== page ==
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HFF

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  1. Thanks for the replies. I'm currently rushing 5 heavy units which are within 1 hour driving distance of full time top 20 MBA programs and major cities. I'm graduating college in June and am taking a job at a Fortune 500 company working in operations management. Flying for the USAF has been a dream of mine since high school, but I'd also like to have a successful civilian career. Is this something that can be reasonably done provided I live within 1 hour of my base and my civilian job? Or would it be wiser to choose between the guard and my operations management career? I'm passionate about flying and public service but don't want to spread myself too thin.
  2. Hi Guys, Thanks a bunch for the replies. I have a couple of follow up questions. Firstly, I'm wondering how GI Bill benefits work for traditional reservists and guardsmen. It's my understanding that one must serve at least 6 years to qualify for tuition assistance. Does that mean 6 years in addition to your original 10 year commitment for pilots (making it 16 years) or is it concurrent? Secondly, I assume that after graduating an MBA program one would be taking on a managerial position within a company that would involve significantly more responsibility. I'm wondering how the guys in your units balanced the added responsibilities of their civilian job with their guard duties. The only reason I ask is because I recall seeing another thread on here dealing with this topic, and I remember some responses talking about those in their unit who were having difficulty balancing a civilian managerial job with their military duties. I've visited a few units already and talked to some of the pilots about this, but the vast majority are airline pilots. Of the few who are working corporate gigs, some are making it work while others are having difficulties. Does anyone here have any experiences or advice relating to that? Thanks again for the help. Hank
  3. Hi everyone, I'm wondering if any pilots here have attended a full time or part time (non-online) MBA program while a traditional reservist. If so, were you able top balance your commitment to your unit with your course load and were you able to get any tuition assistance from the guard/reserve? I'm in the early stages of submitting my application package to boards, and I'm considering getting my MBA a few years down the line. If this is something that's feasible for me to do, it's going to influence the units I apply to. Any other comments or criticism on my plans are welcome. Thanks! Hank
  4. I'm actually also curious about holding down a non-airline civilian job while a Guard/Reserve pilot in a C-17 or C-5 Unit. If I get picked up by a unit within the next 2 years or so, my plan is to spend 2 years training and another 2 seasoning. After that it's off to graduate school to get an MPA, MBA, or MPP and then eventually on to a GS or corporate job. How reasonable is that goal? Everytime I ask, I always hear "yes, provided you live close to both your base and your civilian job it's doable". However, don't most heavy units require flying 6-8 days per month at a minimum to stay current/proficient? I'm not really sure how it would be possible to miss that much work and still hold down a civilian job unless you work for an insanely flexible employer. Does anyone have any insight on this?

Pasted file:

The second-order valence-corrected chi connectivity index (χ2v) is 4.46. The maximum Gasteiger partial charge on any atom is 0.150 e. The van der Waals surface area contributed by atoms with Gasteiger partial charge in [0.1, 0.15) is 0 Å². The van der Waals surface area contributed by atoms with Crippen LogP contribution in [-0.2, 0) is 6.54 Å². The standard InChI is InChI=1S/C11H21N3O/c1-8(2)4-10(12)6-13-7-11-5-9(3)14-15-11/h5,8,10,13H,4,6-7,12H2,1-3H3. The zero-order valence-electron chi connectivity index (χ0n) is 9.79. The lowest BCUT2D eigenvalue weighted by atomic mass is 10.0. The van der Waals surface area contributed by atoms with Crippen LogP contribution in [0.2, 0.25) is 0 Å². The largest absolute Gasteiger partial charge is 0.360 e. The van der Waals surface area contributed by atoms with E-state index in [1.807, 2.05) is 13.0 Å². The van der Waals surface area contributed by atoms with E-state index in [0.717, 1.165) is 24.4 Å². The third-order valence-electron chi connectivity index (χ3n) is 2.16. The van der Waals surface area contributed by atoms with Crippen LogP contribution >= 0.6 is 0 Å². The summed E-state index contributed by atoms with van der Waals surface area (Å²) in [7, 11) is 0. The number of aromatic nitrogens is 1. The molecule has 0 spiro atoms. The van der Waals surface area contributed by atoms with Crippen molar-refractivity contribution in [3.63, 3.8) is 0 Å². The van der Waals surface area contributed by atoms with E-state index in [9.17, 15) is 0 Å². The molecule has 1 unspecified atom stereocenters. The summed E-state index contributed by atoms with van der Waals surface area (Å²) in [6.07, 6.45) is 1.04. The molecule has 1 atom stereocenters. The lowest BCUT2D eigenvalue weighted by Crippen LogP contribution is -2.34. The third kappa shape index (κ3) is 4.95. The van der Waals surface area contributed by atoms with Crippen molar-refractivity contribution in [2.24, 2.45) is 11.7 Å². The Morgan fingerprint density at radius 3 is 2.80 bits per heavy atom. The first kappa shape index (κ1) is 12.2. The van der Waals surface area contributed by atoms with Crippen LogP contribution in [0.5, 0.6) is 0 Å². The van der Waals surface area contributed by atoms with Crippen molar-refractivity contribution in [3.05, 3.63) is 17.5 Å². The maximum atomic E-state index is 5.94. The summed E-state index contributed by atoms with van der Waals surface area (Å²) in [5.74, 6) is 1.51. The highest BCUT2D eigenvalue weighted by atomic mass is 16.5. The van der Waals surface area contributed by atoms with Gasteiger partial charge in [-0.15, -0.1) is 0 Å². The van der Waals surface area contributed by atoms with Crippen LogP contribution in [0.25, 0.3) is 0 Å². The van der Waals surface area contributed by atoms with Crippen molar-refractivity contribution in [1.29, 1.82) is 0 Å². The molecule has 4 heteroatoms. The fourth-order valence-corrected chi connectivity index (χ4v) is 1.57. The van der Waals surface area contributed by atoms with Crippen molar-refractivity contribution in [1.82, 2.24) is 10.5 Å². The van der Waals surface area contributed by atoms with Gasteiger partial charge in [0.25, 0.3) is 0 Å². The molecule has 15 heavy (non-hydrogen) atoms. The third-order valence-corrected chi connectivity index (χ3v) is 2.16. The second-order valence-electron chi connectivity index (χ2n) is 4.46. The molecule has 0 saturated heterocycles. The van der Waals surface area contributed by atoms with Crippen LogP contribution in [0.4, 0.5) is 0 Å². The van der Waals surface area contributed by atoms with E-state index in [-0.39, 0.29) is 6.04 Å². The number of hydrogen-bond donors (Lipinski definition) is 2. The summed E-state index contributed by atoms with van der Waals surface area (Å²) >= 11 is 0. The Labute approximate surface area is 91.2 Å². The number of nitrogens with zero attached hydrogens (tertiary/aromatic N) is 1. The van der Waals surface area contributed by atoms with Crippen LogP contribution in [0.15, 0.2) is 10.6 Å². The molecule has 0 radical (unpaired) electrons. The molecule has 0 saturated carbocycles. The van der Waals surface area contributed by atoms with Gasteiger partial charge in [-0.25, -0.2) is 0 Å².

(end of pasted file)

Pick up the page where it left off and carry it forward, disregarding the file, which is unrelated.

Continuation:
5. "Current or history of irritable bowel syndrome (564.1) of sufficient severity to require frequent intervention or prescription medication or to interfere with normal function." Yea, I'll have to cross that bridge when I get there. Luckily it hasn't been severe enough to require frequent (or any, for that matter) medical intervention or prescription medication, so I'm optimistic. Crossing my fingers is all I can do at this point.
  6. One more question before I shut up: "Allergy to common food (milk, bread, eggs, meat, fish or other common food) (4)" 1) Medically I don't have an "allergy" to anything. What I have is not considered an "allergy", and the above foods don't give me what is known as an allergic reaction. The mechanism is completely different. No other question on that form describes what I have except for "chronic intestinal problem", which is no longer chronic since I don't eat gluten. 2) Since whatever I have has not been 100% documented by a medical professional, technically I don't know that I have anything. I'm not a doctor. 3) If what I have is indeed "Celiac", a sensitivity to gluten, eating a gluten free diet reduces the number of antibodies in my bloodstream to a level undiagnosable by a blood test. As of now, it is undetectable. I know it sounds slimy, but I'm not trying to get desked over a manageable medical condition. I'm also not trying to get court martialed for bringing gluten free bagels on an overnight trip.
  7. What tests do they do during the physical? As far as my medical record is concerned I'm free of any allergies, so in what ways could this still DQ me? Bloodwork as a kid came back negative. I have no idea what they're going to do to me during the physical. My reason for asking here is so that I can find out what they do and get tested before MEPS. No use pressing forward if they're going to discover a disqualifying condition. I would probalby fall into this category, since it's not documented anywhere: What is the food situation like in the Guard/Reserve?